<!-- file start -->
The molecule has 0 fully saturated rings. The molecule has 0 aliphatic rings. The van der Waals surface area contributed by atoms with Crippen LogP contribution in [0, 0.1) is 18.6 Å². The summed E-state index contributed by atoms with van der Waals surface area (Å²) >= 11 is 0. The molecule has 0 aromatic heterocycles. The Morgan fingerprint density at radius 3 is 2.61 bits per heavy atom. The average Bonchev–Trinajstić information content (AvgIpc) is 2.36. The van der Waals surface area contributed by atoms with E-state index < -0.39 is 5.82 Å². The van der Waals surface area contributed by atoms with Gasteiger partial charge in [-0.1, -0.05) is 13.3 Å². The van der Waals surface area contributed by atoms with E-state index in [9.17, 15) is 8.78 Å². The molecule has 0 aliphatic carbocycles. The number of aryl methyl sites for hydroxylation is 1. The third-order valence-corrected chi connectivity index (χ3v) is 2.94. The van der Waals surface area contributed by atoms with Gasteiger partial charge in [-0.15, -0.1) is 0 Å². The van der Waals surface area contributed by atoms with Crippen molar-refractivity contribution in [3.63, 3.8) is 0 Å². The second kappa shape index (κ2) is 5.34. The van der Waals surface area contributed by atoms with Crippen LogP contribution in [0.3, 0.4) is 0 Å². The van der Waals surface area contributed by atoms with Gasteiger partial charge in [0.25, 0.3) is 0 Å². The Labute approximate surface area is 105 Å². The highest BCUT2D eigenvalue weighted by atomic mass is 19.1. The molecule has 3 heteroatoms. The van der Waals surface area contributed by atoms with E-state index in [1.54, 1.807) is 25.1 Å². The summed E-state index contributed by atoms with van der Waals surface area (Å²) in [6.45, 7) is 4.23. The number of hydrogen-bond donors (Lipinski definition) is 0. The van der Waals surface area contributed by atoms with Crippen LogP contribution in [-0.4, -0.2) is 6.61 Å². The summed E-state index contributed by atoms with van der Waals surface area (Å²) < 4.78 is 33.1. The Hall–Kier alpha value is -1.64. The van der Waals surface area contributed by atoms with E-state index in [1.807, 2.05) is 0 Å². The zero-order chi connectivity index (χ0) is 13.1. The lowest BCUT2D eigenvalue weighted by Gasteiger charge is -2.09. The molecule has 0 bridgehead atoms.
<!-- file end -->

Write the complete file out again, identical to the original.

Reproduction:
The molecule has 0 fully saturated rings. The molecule has 0 aliphatic rings. The van der Waals surface area contributed by atoms with Crippen LogP contribution in [0, 0.1) is 18.6 Å². The summed E-state index contributed by atoms with van der Waals surface area (Å²) >= 11 is 0. The molecule has 0 aromatic heterocycles. The Morgan fingerprint density at radius 3 is 2.61 bits per heavy atom. The average Bonchev–Trinajstić information content (AvgIpc) is 2.36. The van der Waals surface area contributed by atoms with E-state index < -0.39 is 5.82 Å². The van der Waals surface area contributed by atoms with Gasteiger partial charge in [-0.1, -0.05) is 13.3 Å². The van der Waals surface area contributed by atoms with E-state index in [9.17, 15) is 8.78 Å². The molecule has 0 aliphatic carbocycles. The number of aryl methyl sites for hydroxylation is 1. The third-order valence-corrected chi connectivity index (χ3v) is 2.94. The van der Waals surface area contributed by atoms with Gasteiger partial charge in [-0.15, -0.1) is 0 Å². The van der Waals surface area contributed by atoms with Crippen molar-refractivity contribution in [3.63, 3.8) is 0 Å². The second kappa shape index (κ2) is 5.34. The van der Waals surface area contributed by atoms with Crippen LogP contribution in [0.3, 0.4) is 0 Å². The van der Waals surface area contributed by atoms with Gasteiger partial charge in [0.25, 0.3) is 0 Å². The Labute approximate surface area is 105 Å². The highest BCUT2D eigenvalue weighted by atomic mass is 19.1. The molecule has 3 heteroatoms. The van der Waals surface area contributed by atoms with E-state index in [1.54, 1.807) is 25.1 Å². The summed E-state index contributed by atoms with van der Waals surface area (Å²) in [6.45, 7) is 4.23. The number of hydrogen-bond donors (Lipinski definition) is 0. The van der Waals surface area contributed by atoms with Crippen LogP contribution in [-0.4, -0.2) is 6.61 Å². The summed E-state index contributed by atoms with van der Waals surface area (Å²) < 4.78 is 33.1. The Hall–Kier alpha value is -1.64. The van der Waals surface area contributed by atoms with E-state index in [1.807, 2.05) is 0 Å². The zero-order chi connectivity index (χ0) is 13.1. The lowest BCUT2D eigenvalue weighted by Gasteiger charge is -2.09. The molecule has 0 bridgehead atoms.